Alumnus supports divestment from Israel

To the Daily:

I would like to thank the Daily for printing the article,
Israeli commission criticizes police force (09/02/03), which
reports that “the Jewish state has systematically neglected its
Arab minority.” Last May, the Israel Democracy Institute, an
Israeli research institute based in Jerusalem, released its annual
report studying the quality of Israeli democracy and how well it
functions. Describing their findings as “alarming,” the IDI
concluded that “Israel has not yet acquired the characteristics of
a substantive democracy.”

While the American public is constantly inundated with claims of
“democracy” as an umbrella justification for all of Israel’s
intransigencies and war crimes, we are now seeing that in fact
Israel fails in a main tenet of any democracy: equality under the
law. That non-Jewish citizens of the state are systematically and
institutionally discriminated in all areas, such as land
dispossession and allocation, education, language, economics,
culture, and political participation, is further evidence. This
does not even take into consideration the disenfranchisement of 3.6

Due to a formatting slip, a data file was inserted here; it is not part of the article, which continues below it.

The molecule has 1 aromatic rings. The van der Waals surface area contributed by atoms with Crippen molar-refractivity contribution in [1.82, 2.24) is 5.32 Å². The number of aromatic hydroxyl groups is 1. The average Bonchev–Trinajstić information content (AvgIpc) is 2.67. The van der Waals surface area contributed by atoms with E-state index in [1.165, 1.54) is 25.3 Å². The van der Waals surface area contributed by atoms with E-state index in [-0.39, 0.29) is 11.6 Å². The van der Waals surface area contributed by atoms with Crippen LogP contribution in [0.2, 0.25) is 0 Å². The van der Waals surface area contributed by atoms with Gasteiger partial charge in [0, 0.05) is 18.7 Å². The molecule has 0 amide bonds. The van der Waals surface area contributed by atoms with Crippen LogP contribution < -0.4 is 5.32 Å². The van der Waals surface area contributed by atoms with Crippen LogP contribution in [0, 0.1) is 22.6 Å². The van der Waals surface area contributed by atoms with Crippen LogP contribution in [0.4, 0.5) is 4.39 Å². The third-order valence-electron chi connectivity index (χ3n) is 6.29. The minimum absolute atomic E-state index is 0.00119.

million Palestinians living under a brutal Israeli military

Many scholars and academics have begun to brand this political
system as an “ethnocracy.” Universally, this is known as apartheid.
In 1984, the University divested from apartheid in South Africa.
Given this precedent, there are more than enough reasons for the
University to now divest from Israeli apartheid.

Fadi Kiblawi


Editorial blurs distinction between bias and opinion

In the editorial Opine here (09/02/03), the Daily defends
itself against criticisms of bias by claiming that biases, while
improper in news articles, are necessary to argue an editorial
opinion. The Daily has blurred the distinction between bias and

I must concede that the Daily is technically correct. By
definition, an editorial should be biased. However, too many Daily
editorials blindly justify their arguments. They often acknowledge
the opposing viewpoint, but rarely reason their viewpoint in
relation to the opposing viewpoint. Daily editorials tend to say,
“Here’s what I think, not much else exists and I’m correct.” Yes,
editorials should express strong opinions, but they should not
cursorily analyze the opposing view. I agree with the Daily that
editorials should be opinionated, outrageous, and even biased
(technically defined). However, the Daily is missing the point of
the readers’ criticisms. Readers aren’t criticizing the content or
opinion of editorials; they are criticizing the style. We readers
love shocking editorials. However, we ask that you put more thought
into your editorials and write them without the non-technical bias.
Please consider the opposing point of view more and tell us why
your point of view is superior. This will keep your opinionated
editorial free of bias.

Scott Schlimmer

LSA senior














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